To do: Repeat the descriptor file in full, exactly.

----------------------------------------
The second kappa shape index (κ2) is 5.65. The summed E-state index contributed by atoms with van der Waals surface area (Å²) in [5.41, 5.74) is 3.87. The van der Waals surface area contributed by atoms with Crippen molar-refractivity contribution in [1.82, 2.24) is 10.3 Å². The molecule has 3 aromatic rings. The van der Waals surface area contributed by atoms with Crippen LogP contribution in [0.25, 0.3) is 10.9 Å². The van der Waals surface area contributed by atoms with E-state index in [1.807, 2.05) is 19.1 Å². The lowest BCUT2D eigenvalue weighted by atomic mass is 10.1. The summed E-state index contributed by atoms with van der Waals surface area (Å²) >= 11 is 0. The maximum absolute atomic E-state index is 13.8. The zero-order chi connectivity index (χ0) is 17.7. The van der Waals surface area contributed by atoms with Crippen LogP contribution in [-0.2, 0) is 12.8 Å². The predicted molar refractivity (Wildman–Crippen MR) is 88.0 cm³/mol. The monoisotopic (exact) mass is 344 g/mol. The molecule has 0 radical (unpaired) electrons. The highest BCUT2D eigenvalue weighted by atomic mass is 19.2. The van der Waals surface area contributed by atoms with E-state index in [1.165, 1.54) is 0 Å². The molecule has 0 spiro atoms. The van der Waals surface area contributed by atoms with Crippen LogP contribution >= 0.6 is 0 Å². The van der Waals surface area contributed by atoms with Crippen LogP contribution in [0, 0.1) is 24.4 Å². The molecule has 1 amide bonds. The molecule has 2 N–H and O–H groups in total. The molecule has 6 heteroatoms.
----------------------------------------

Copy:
The second kappa shape index (κ2) is 5.65. The summed E-state index contributed by atoms with van der Waals surface area (Å²) in [5.41, 5.74) is 3.87. The van der Waals surface area contributed by atoms with Crippen molar-refractivity contribution in [1.82, 2.24) is 10.3 Å². The molecule has 3 aromatic rings. The van der Waals surface area contributed by atoms with Crippen LogP contribution in [0.25, 0.3) is 10.9 Å². The van der Waals surface area contributed by atoms with E-state index in [1.807, 2.05) is 19.1 Å². The lowest BCUT2D eigenvalue weighted by atomic mass is 10.1. The summed E-state index contributed by atoms with van der Waals surface area (Å²) >= 11 is 0. The maximum absolute atomic E-state index is 13.8. The zero-order chi connectivity index (χ0) is 17.7. The van der Waals surface area contributed by atoms with Crippen LogP contribution in [-0.2, 0) is 12.8 Å². The predicted molar refractivity (Wildman–Crippen MR) is 88.0 cm³/mol. The monoisotopic (exact) mass is 344 g/mol. The molecule has 0 radical (unpaired) electrons. The highest BCUT2D eigenvalue weighted by atomic mass is 19.2. The van der Waals surface area contributed by atoms with E-state index in [1.165, 1.54) is 0 Å². The molecule has 0 spiro atoms. The van der Waals surface area contributed by atoms with Crippen LogP contribution >= 0.6 is 0 Å². The van der Waals surface area contributed by atoms with Crippen LogP contribution in [0, 0.1) is 24.4 Å². The molecule has 1 amide bonds. The molecule has 2 N–H and O–H groups in total. The molecule has 6 heteroatoms.